Painting at the Historic Waterloo Village – What a pleasure

We have begun a project at Waterloo Village, repainting two 18th century buildings. Painting at the historic Waterloo village was an honor. One building we’re working on is the Carriage house, the other is the Seymour Smith House.

Care must be taken when preparing these structures for paint. Only mild soap and light bleach should be used. Low pressure water rinse. And then a lot of hand scraping . Followed by light sanding, Primer , caulk and finish coats. Colors are selected by identifying the underlying coats of paint and choosing the correct time period.

Painting at the Historic Waterloo Village – What an honor, indeed!

Painting an Historic Icon.

Spectra Painting, Inc. | Painting Contractor NJSpectra Painting, Inc. | Painting Contractor NJ


We are finished with our work at Ringwood Manor.  We were there nearly 8 months and were successful in removing the soot, repairing plaster and repainting about 30 rooms in this Historic mansion.

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The Manor is set to reopen sometime in mid April, so please make a point of visiting soon.

Spectra Painting, Inc is proud to have been selected to work on this incredible project.  It was a very unfortunate accident that caused this work to be necessary.  One of the Manors oil furnaces malfunctioned and blew soot into these Historic rooms. Coating everything, floors, walls, ceilings and all the irreplaceable furnishings.    However, it was also a blessing in disguise, as this work may never have been done.




Eric Doeler


Spectra Painting, Inc.


The 19th Century Manor and Industry

Martin J. Ryerson purchased the historic ironworks and began building the present Manor House in 1807 while still operating the iron mines and forges on the property. Ryerson ran 5 forge-furnace complexes in three counties from his headquarters at Ringwood for the next half century. Ryerson made shot for the war of 1812 and negotiated land and water rights with the Morris Canal Company for expansion of Long Pond (Greenwood Lake) and construction of the Pompton Feeder on the Morris Canal. The Ryerson Steel Company is still in operation today.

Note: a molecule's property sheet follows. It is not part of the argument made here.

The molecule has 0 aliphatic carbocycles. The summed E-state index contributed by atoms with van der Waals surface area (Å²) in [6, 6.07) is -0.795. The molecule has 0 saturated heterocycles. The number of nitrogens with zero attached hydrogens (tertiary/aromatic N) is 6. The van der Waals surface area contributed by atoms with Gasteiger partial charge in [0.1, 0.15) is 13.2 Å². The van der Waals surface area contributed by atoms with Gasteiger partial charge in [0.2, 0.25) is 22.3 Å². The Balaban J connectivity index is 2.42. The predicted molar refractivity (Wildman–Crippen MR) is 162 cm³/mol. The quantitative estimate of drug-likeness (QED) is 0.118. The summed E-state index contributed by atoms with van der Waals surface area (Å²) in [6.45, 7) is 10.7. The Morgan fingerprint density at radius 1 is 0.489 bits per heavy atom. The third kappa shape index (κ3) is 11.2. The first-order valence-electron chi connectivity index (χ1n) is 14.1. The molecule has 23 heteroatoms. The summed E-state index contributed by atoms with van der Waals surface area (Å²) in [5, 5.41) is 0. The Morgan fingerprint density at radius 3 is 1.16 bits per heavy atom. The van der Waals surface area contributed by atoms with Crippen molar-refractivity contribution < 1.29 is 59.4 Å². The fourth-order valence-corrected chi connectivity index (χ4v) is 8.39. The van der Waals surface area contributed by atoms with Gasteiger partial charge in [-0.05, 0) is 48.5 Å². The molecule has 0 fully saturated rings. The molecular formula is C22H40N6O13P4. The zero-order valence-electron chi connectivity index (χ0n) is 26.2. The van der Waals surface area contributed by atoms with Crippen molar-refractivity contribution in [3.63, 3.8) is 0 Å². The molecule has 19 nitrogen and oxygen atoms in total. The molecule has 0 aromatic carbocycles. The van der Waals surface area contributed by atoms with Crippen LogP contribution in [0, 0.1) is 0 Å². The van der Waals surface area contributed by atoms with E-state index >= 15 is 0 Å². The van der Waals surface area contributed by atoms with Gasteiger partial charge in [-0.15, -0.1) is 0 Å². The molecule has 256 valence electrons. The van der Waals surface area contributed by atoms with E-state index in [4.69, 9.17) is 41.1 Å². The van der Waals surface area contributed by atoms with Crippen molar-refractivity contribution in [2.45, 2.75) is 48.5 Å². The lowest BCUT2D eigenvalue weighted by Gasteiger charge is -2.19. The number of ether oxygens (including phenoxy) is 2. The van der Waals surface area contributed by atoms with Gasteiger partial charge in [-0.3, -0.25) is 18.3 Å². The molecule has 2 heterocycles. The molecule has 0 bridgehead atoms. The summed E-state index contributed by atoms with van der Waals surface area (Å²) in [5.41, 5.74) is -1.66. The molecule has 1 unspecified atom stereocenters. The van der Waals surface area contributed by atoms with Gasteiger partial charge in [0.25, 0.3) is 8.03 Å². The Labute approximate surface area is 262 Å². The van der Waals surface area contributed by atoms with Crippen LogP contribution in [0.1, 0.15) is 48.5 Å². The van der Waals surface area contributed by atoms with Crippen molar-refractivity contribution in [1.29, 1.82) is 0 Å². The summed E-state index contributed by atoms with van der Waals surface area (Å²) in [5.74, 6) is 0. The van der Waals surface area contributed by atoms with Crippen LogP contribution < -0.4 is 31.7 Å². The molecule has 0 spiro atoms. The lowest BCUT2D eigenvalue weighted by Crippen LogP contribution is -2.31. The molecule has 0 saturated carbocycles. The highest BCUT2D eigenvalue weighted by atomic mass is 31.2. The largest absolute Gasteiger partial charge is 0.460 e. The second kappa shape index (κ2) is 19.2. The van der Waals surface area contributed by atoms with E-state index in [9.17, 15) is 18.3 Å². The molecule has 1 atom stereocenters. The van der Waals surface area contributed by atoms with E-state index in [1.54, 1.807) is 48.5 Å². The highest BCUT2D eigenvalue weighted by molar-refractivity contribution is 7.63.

New York’s Peter Cooper, a remarkable inventor and industrialist and his young son-in-law, Abram S. Hewitt, purchased Ringwood in 1854. The properties were purchased for the rich local iron deposits but Mr. and Mrs. Hewitt set about making the old Ringwood estate their summer home. Hewitt enlarged the Manor in the 1860s and 70s. The completed house contains 51 rooms built in a wide range of styles, that characterize the Victorian Period. This impressive house is 226.5 feet long and features 24 fireplaces, 13 bathrooms, 28 bedrooms and more than 250 windows. The forges, mills, village and farms that serviced the iron industry gradually turned into the Victorian summer estate of the Hewitts, one of the wealthiest and most influential families of 19th-century America.

Ringwood is to industry what Williamsburg is to politics. Although eventually the industry moved west to the coal fields, bar iron was made at nearby Long Pond until 1882, and Ringwood’s iron mines finally closed in the 1950s. A major supplier of metal to the Union cause during the American Civil War, the Cooper-Hewitt Iron Company developed new methods and products throughout the industrial revolution to become an important factor in America’s growth, and the fifth-largest corporation in America. A collection of iron products and artifacts adorn the Manor grounds. The next generation of the Hewitt family divested themselves of involvement in both politics and the iron and steel industry, and having little use for the large estate, they gave Ringwood Manor to the State of New Jersey in 1936